What a week for news in San Diego! There were three news stories which affected teens and university students this week, where social media played a heavy hand in getting “caught.”
Don’t set up meetings on Facebook.
Students at Abraxas, Mission Hills, Poway and Ramona high schools, and were able to buy narcotics, according to sheriff’s officials. The variety of drugs purchased included heroin, cocaine, marijuana, oxycodone and hydrocodone. Wow. That’s some pretty serious stuff for high school! Are you wondering how the authorities track some of these sales? You guessed it. Social Media. The students arranged many of the drug deals over social media.
I now know what Twerking is!
Before I saw this new report, I had no idea what “twerking” was. I’m not sure what to do with this knowledge, but I now know what this suggestive butt-shaking is all about. And this twerking story also revolves around social media. Scripps Ranch High School students found themselves in very hot water after one student decided to share a student-produced twerking video on YouTube. A few problems with that? The video was made on campus and with school equipment.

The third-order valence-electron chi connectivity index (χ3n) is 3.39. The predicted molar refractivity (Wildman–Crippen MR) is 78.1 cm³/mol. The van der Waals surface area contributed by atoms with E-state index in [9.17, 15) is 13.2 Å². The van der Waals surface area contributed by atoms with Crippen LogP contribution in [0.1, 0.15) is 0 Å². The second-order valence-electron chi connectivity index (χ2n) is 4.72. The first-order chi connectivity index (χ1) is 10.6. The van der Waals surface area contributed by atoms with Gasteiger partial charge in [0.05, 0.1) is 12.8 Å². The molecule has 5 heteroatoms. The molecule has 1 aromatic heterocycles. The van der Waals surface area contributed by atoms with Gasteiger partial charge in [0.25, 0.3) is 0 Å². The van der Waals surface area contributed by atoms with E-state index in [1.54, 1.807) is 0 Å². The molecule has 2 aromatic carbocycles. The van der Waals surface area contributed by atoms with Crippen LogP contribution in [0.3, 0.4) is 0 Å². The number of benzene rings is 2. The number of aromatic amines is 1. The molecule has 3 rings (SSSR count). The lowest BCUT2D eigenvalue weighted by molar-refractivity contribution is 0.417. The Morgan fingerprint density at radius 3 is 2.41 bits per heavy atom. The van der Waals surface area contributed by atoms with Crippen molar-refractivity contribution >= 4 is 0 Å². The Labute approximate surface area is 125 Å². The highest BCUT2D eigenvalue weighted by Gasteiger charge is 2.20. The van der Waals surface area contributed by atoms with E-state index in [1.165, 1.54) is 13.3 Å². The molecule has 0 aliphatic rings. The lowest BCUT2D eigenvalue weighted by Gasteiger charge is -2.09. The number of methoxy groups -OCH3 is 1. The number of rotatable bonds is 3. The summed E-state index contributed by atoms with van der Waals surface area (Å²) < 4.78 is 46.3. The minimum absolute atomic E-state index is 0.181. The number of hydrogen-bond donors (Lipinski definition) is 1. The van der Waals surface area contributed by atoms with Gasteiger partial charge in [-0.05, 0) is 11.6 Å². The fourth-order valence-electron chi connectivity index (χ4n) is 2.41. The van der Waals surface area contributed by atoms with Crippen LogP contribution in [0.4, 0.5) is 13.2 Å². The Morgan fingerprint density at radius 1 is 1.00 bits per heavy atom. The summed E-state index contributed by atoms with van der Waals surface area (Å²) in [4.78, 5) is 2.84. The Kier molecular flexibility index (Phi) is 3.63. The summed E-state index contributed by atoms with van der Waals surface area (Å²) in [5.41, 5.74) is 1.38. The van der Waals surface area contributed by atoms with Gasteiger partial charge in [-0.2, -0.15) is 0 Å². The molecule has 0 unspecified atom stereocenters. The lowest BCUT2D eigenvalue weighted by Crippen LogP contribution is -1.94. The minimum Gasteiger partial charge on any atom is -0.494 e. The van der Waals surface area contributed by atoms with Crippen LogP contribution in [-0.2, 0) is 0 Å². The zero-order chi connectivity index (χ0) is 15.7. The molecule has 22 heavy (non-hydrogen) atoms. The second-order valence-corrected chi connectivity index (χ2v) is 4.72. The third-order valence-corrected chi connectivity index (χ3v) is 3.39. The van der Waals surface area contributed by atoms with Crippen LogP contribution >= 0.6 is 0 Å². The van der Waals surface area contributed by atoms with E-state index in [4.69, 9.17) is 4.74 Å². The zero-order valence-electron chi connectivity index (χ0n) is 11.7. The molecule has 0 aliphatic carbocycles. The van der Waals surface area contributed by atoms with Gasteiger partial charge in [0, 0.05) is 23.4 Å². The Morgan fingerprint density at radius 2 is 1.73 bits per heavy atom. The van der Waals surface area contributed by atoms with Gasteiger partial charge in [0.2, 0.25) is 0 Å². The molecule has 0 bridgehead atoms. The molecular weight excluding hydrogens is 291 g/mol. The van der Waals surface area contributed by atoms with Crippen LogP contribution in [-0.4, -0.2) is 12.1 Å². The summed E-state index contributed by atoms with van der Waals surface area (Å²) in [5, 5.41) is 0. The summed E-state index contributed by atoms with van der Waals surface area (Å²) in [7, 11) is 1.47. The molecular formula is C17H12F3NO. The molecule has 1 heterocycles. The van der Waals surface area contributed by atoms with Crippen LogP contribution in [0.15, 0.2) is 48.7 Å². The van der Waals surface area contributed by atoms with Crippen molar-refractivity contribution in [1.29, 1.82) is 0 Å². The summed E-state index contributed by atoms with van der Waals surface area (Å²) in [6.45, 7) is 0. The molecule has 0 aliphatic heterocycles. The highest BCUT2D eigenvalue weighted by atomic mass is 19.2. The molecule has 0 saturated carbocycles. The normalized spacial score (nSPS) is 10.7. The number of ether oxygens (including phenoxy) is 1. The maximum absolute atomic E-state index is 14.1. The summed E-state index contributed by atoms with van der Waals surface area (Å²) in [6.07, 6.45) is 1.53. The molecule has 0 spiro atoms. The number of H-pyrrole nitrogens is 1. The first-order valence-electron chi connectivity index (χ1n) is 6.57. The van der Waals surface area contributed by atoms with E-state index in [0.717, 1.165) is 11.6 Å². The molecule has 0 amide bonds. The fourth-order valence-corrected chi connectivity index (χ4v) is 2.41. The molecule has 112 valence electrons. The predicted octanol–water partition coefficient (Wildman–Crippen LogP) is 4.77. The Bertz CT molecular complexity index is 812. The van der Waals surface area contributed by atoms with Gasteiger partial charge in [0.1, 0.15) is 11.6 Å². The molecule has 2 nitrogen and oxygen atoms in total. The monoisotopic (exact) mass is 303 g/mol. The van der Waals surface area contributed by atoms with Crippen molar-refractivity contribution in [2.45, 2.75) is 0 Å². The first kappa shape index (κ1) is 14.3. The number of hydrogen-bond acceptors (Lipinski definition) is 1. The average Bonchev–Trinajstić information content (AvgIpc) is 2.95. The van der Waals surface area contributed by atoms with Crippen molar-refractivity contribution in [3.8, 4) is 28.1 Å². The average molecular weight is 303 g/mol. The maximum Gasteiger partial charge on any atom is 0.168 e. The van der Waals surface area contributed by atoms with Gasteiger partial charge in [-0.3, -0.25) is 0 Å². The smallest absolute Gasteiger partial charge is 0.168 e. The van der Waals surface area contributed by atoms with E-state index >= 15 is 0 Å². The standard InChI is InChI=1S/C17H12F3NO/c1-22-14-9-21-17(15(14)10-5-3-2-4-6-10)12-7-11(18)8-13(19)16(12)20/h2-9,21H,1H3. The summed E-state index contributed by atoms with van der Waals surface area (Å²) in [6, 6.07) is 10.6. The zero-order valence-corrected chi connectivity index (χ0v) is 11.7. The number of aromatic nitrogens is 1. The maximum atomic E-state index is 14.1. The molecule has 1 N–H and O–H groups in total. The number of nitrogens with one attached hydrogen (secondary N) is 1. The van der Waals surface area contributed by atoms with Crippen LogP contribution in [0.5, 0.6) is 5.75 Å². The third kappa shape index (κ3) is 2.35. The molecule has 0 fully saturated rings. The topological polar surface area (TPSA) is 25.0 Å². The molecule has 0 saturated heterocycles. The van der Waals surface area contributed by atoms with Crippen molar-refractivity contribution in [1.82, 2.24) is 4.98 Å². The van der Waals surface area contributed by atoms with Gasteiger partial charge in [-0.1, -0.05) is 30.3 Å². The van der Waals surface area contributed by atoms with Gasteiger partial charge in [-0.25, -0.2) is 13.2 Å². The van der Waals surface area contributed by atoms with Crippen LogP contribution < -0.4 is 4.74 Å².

I say many, many, many times in my social media sessions, “Nothing is private.” That speaks to things you choose to record or allow others to record (and even things you didn’t know are being recorded). It certainly applies to the things you post online.
A series of bad decisions led to this video getting made and posted to YouTube. This is not only a “think before you tweet” lesson, but a “think before you do.” What purpose does any of this serve? How will college admissions officers judge this video, and the decision to be in the video? This is another example of a misguided use of social media, and decisions which will only hurt these students in the long run.
Train students to use social media responsibly.